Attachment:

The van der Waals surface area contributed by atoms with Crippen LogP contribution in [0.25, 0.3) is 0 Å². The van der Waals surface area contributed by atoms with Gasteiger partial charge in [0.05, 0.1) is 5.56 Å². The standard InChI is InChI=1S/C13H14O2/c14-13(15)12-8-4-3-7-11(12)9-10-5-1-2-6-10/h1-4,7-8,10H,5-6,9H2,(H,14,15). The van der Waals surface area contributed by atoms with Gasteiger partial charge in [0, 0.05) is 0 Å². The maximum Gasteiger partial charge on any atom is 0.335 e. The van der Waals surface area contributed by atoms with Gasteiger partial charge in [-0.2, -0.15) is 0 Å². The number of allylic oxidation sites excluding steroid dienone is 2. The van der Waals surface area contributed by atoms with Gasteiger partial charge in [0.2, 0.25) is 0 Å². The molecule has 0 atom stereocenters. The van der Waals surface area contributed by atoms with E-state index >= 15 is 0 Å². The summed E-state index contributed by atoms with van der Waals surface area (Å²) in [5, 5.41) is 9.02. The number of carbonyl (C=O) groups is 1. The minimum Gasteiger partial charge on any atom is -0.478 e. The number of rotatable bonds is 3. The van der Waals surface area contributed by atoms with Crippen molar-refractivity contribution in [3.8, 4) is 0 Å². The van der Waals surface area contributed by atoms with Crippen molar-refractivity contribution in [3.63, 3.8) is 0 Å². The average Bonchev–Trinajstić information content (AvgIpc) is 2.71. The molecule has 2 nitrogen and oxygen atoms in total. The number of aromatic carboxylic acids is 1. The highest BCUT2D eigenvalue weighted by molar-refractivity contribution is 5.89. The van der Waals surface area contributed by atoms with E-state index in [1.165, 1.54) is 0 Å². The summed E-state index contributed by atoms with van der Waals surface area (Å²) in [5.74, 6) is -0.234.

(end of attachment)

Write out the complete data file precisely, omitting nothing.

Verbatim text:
The van der Waals surface area contributed by atoms with Crippen LogP contribution in [0.25, 0.3) is 0 Å². The van der Waals surface area contributed by atoms with Gasteiger partial charge in [0.05, 0.1) is 5.56 Å². The standard InChI is InChI=1S/C13H14O2/c14-13(15)12-8-4-3-7-11(12)9-10-5-1-2-6-10/h1-4,7-8,10H,5-6,9H2,(H,14,15). The van der Waals surface area contributed by atoms with Gasteiger partial charge in [0, 0.05) is 0 Å². The maximum Gasteiger partial charge on any atom is 0.335 e. The van der Waals surface area contributed by atoms with Gasteiger partial charge in [-0.2, -0.15) is 0 Å². The number of allylic oxidation sites excluding steroid dienone is 2. The van der Waals surface area contributed by atoms with Gasteiger partial charge in [0.2, 0.25) is 0 Å². The molecule has 0 atom stereocenters. The van der Waals surface area contributed by atoms with E-state index >= 15 is 0 Å². The summed E-state index contributed by atoms with van der Waals surface area (Å²) in [5, 5.41) is 9.02. The number of carbonyl (C=O) groups is 1. The minimum Gasteiger partial charge on any atom is -0.478 e. The number of rotatable bonds is 3. The van der Waals surface area contributed by atoms with Crippen molar-refractivity contribution in [3.8, 4) is 0 Å². The van der Waals surface area contributed by atoms with Crippen molar-refractivity contribution in [3.63, 3.8) is 0 Å². The average Bonchev–Trinajstić information content (AvgIpc) is 2.71. The molecule has 2 nitrogen and oxygen atoms in total. The number of aromatic carboxylic acids is 1. The highest BCUT2D eigenvalue weighted by molar-refractivity contribution is 5.89. The van der Waals surface area contributed by atoms with E-state index in [1.165, 1.54) is 0 Å². The summed E-state index contributed by atoms with van der Waals surface area (Å²) in [5.74, 6) is -0.234.